This Project is to study and document Quaker women. Feel free to join, add to the list (below) - and bring your ancestresses profiles with you.
Quaker Views on Women
For many outside observers during the first hundred years of Quakerism, the most surprising aspect of Quakerism was the fact that "ministry" – the prerogative to speak during a Quaker meeting – was open to women from the very beginnings of the movement in the 1650s. In James Boswell's Life of Johnson, Samuel Johnson's opinion of a female Quaker preacher was recorded thus:
"Sir, a woman's preaching is like a dog walking on his hind legs. It is not done well; but you are surprised to find it done at all."
Charles Lamb wrote:
"Every Quakeress is a lily; and when they come up in bands to their Whitsun-conferences, whitening the easterly streets of the metropolis, from all parts of the United Kingdom, they show like troops of the Shining Ones ..."
- Quaker Views on Women
- Quaker Women
- Quaker Families in Britain and Ireland
- Quakers and Women
- (Quakers) and Women
- Historical Quaker Plain Dress
- Quaker Women: 17th-19th Century
- Quaker Women Preaching and Prophesying in the Colonies and Abroad, 1700-1775 A list of 18th century women ministers.
- The Quaker Tapestry Photo Gallery
Rebecca Larson Daughters of Light: Quaker Women Preaching and Prophesying in the Colonies and Abroad, 1700-1775, New York, Alfred A Knopf, 1999.
- Elizabeth Gurney Fry (1780-1845) The "Angel of the Prisons" was Britain's best known Quaker long before 2002 when her picture on the five pound note made her common currency.
- Lucretia Coffin Mott (1793-1880) of Philadelphia was prominent in both the anti slavery and the women's rights movements.
- "Comrade" Mary Hughes (1860-1941) was tireless, exasperatingly eccentric and greatly loved.
- Priscilla Bell 1751- was an artist and writer, pioneered a lying-in charity, industrial school and frugality bank ... and may have been a patient in a madhouse.
- Margaret Fell (1614-1702) was the "nursing mother" of Quakerism.
- The house of Sarah Sawyer, in Rose and Rainbow Court (approximately the site of the Museum of London), formed one of the earliest Quaker meetings in London (before 1655).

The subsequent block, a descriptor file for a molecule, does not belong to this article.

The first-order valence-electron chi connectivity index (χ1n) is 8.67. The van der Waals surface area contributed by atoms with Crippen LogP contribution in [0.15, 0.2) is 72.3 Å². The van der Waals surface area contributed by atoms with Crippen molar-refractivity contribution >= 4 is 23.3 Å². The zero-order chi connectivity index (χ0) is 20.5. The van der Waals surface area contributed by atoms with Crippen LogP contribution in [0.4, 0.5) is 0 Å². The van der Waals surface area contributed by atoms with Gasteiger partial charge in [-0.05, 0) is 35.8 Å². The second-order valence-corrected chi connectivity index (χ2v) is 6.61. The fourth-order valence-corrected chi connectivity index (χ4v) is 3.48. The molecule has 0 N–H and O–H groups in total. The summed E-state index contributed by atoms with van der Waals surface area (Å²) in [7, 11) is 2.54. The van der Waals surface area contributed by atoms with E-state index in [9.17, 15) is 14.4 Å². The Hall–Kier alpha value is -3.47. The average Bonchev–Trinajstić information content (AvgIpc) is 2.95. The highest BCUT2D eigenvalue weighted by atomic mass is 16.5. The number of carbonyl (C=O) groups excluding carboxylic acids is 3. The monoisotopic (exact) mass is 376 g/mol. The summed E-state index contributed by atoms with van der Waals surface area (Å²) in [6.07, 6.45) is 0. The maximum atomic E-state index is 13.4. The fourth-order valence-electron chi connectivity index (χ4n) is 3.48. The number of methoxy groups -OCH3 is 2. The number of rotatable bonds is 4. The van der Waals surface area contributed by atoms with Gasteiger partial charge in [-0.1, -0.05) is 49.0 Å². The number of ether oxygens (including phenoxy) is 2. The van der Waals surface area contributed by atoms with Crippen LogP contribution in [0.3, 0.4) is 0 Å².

- Tacey (or Tace) Sowle Raylton (1665?-1745) eventually became virtually the official Quaker printer.
- Susan B. Anthony (1820-1906) was a key spokesperson for the 19th century women's suffrage movement.
- Mary Barrett Dyer d. 1660 was hanged for being a Quaker in Massachusetts.
- Martha Coffin Wright 1806-1875 was an American feminist and abolitionist
- Jane Addams 1860-1935 was one of the first people in America who sought to improve the lives of these desperate poor.
- Elizabeth Hooton (ca. 1600 – January 8, 1672) is considered one of the Valiant Sixty, a group of daring Friends preachers.
- Mary Fisher (ca. 1623 – 1698) was humiliated, beaten, and imprisoned on more than one occasion for promoting Quaker beliefs.
Women of the Valiant Sixty
from: Quaker Women
During the late 17th century a group of sixty ministers travelled extensively around Britain and the American colonies. Among them were a number of women who included:
- Ann Audland, Wife of Shopkeeper from Preston Patrick;
- Dorothy Benson, Wife of Yeoman from Sedbergh;
- Anne Blaykling, Sister of Yeoman from Draw-well;
- Mabel Camm, Wife of Yeoman from Preston Patrick;
- Margaret Fell, Gentlewoman from Swathmoor Hall;
- Mary Fisher, Servant from Selby;
- Elizabeth Fletcher, Gentlewoman from Kendal;
- Elizabeth Hooton, Wife of Yeoman from Skegsby;
- Mary Howgill, Sister of Tailor from Grayrigg;
- Elizabeth Leavens of "Lower ranke" .home town unknown;
- Dorothy Waugh, Servant at Camsgill in Preston Patrick;
- Jane Waugh, Servant at Camsgill in Preston Patrick.